Radiation health checkups to start
Health checkups for over 2 million residents in Fukushima prefecture are going to start on Monday.
The Fukushima prefectural government will first focus on checking about 28,000 residents in the three communities near to the troubled Fukushima Daiichi nuclear power plant, Iidate village, Kawamata and Namie towns.
People will be asked how they led their life after the March 11th earthquake and tsunami that damaged the nuclear power plant. The level of their external radiation exposure will be estimated by matching their behavioral patterns against the daily radiation data gauged in the atmosphere and on the ground.
A special medical device called the whole body counter will be used to check internal radiation levels for more than 2,900 people. On Monday 10 of the more than 2,900 people are scheduled to be brought to the National Institute of Radiological Sciences near Tokyo for detailed tests. 5 of the 10 people are already en route by bus to the institute.

Monday, June 27, 2011 05:46
Citizens dissatisfied with nuke safety meeting
The Japanese government held a meeting in Saga Prefecture, western Japan, on Sunday to explain to local residents about safety measures being taken to resume operations of a nuclear power plant in the area. But most of the people were strongly dissatisfied with the government report.
The meeting was the first of its kind since the accident at the Fukushima Daiichi nuclear plant in March.
Seven residents chosen by the government, including a housewife and a senior official of the local chamber of commerce, attended the meeting at a cable TV station. The 90-minute meeting was broadcast live on cable TV and the Internet.
6 members appeared at a news conference held after the meeting and voiced strong discontent about the result.
A 49-year-old farmer told reporters that the government did not give any convincing answers.
A university student said she could not feel comfortable about the nuclear plant because the government officers kept on using difficult words to insist on its safety.
A resident who was not chosen to attend says this kind of meeting should be more open to the public because it is an important issue which concerns a much greater number of people.
More people have voiced apprehension about the government's explanations on the safety conditions of nuclear power plants.

Monday, June 27, 2011 07:53
Expert: Gov. needs to do more with Internet
A communication expert says the internet needs to be better employed to inform the public further about the government's nuclear safety measures.
The Japanese government held a meeting in Saga prefecture on Sunday to explain about safety measures being implemented in order to resume operations of a nuclear power plant in the area to local residents. ...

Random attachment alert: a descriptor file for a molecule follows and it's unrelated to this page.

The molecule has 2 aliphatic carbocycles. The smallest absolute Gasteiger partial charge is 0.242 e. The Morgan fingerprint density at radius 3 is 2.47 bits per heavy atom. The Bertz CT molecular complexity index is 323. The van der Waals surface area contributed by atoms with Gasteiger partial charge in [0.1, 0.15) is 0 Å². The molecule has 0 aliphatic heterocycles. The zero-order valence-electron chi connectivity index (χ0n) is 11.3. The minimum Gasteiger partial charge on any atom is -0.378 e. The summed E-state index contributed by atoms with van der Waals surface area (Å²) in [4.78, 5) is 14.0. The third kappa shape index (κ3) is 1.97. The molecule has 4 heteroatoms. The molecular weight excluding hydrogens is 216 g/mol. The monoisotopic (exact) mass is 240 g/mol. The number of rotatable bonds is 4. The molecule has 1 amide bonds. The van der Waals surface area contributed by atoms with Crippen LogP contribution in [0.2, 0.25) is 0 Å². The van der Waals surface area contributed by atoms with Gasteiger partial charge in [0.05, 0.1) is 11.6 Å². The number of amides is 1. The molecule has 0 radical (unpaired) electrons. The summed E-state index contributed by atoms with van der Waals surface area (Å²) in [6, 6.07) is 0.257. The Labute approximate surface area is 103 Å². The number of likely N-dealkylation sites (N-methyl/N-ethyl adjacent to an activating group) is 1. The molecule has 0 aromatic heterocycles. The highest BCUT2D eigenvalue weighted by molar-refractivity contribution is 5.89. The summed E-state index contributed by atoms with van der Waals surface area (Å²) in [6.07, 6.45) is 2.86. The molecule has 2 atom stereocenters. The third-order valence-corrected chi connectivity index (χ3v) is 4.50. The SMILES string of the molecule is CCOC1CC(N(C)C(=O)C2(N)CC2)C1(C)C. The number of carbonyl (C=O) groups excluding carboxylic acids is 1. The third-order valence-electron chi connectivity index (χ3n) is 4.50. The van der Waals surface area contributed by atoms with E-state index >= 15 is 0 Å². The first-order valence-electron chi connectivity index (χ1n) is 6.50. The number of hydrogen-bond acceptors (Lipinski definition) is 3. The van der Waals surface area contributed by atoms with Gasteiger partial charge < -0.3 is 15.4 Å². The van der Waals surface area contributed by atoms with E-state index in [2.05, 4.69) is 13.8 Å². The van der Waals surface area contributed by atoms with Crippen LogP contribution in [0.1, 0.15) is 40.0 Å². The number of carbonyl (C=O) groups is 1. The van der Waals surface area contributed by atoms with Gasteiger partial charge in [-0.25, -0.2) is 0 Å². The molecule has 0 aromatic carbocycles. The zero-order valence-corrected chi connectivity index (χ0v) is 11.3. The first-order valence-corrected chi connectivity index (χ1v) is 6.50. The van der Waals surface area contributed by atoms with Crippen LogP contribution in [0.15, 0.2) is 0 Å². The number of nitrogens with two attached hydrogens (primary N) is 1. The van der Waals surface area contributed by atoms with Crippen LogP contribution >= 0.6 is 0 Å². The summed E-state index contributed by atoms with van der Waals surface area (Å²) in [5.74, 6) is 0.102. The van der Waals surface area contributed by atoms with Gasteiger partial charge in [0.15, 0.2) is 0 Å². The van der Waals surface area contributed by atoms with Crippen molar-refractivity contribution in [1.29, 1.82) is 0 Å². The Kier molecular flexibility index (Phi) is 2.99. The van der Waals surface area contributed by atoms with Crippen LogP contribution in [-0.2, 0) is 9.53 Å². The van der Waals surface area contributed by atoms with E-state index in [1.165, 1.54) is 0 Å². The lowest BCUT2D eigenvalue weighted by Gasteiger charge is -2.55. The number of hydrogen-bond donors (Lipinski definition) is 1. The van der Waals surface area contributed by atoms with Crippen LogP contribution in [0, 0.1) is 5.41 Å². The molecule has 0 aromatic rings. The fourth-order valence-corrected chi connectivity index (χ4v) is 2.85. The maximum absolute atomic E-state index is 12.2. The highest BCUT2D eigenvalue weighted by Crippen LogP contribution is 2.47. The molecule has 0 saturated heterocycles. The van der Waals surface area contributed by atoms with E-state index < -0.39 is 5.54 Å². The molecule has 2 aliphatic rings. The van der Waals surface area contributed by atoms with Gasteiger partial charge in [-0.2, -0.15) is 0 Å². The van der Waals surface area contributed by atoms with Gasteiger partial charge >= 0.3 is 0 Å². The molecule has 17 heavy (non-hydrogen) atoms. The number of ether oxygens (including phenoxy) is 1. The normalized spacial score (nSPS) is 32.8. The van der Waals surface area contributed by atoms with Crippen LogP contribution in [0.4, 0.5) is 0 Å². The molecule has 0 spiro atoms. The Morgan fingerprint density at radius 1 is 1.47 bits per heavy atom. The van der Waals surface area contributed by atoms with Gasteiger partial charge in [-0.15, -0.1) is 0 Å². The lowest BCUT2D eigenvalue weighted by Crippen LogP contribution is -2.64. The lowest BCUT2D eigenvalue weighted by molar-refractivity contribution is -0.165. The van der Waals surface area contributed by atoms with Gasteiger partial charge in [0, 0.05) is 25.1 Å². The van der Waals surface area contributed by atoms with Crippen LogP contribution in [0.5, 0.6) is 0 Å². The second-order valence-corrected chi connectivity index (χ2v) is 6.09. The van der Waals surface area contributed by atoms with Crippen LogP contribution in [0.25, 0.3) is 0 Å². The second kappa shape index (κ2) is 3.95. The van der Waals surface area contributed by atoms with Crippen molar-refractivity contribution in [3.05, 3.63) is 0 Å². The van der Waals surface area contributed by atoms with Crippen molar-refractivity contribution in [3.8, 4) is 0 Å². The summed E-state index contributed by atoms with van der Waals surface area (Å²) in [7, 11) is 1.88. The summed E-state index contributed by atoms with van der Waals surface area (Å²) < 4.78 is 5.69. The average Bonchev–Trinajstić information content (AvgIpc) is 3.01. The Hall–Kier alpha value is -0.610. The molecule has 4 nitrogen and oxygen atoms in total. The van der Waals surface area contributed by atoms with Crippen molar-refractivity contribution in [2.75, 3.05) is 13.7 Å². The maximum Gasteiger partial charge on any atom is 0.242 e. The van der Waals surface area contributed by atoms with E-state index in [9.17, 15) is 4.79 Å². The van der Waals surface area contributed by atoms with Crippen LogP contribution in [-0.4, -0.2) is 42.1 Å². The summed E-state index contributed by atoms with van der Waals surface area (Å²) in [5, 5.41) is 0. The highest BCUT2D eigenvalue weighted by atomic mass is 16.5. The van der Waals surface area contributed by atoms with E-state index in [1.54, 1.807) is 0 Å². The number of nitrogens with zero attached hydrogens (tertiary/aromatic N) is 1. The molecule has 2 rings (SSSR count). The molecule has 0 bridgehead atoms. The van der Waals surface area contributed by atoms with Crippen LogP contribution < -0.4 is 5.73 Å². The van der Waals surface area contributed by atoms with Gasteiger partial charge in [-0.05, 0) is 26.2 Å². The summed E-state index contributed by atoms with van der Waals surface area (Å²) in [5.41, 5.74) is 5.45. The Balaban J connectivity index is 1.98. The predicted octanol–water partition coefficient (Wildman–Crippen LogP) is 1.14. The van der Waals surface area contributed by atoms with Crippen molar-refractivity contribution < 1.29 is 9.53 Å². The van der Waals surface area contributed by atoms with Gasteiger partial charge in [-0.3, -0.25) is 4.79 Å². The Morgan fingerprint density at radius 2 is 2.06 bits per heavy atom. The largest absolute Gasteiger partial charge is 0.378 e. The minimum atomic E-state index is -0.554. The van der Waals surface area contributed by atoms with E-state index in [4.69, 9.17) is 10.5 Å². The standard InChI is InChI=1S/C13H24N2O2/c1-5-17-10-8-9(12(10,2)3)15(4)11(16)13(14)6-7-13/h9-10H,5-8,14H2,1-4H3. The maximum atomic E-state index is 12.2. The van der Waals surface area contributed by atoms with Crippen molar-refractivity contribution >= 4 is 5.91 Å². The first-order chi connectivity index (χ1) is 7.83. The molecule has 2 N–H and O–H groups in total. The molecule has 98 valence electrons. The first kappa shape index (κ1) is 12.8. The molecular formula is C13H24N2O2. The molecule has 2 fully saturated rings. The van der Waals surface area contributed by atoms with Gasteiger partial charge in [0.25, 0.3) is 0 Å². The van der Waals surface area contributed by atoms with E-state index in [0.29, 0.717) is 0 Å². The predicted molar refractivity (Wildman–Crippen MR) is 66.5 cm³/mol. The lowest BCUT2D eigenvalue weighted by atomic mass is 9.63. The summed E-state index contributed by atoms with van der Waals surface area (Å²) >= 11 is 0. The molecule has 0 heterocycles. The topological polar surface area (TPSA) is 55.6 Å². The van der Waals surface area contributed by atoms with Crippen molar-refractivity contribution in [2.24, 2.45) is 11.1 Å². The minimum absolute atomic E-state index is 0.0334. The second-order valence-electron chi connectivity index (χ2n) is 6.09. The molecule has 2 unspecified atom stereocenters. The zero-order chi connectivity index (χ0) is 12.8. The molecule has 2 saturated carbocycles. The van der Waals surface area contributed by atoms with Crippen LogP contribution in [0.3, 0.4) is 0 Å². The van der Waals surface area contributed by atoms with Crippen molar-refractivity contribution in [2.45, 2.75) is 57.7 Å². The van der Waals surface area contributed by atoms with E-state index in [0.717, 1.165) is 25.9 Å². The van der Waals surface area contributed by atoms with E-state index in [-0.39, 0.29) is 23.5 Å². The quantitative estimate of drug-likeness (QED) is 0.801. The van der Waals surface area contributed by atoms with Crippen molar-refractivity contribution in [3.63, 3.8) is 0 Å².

Monday, June 27, 2011 12:48
Cooling of reactors with recycled water to begin
Tokyo Electric Power Company says it will begin using decontaminated water as a coolant at the Fukushima Daiichi nuclear plant on Monday afternoon.
Highly radioactive water is still accumulating at the power plant from the constant stream being injected into the reactors to cool them down.
The utility says it has about 1,850 tons of decontaminated water that was processed in test runs of a water treatment system. It plans to circulate the water around the reactors on Monday afternoon at the earliest. TEPCO says it hopes to start full-scale water decontamination as soon as it determines the system's optimum operating conditions.
The system became operational a week ago but had to be suspended after one of the US-made radiation-absorbing cartridges reached its limit sooner than expected.
If successful, the process will bring the plant one step closer to TEPCO's goal of stabilization by mid-July without additional new water injections.

Monday, June 27, 2011 13:27
Yamaguchi Governor suspends nuclear plant project
The governor of Yamaguchi Prefecture in western Japan says he won't extend a permit for a land reclamation project to build a nuclear power plant. This, in effect, means the power plant project will not go ahead.
Sekinari Nii made the remark at the prefectural assembly on Monday, referring to the planned construction of the Kaminoseki plant on the coast of the Seto Inland Sea.
Chugoku Electric Power Company was seeking to construct the plant in the town of Kaminoseki, with its launch scheduled for 2018. However, a land reclamation project in preparation for the construction has been suspended ever since the Fukushima Daiichi nuclear power plant was hit by an accident in March.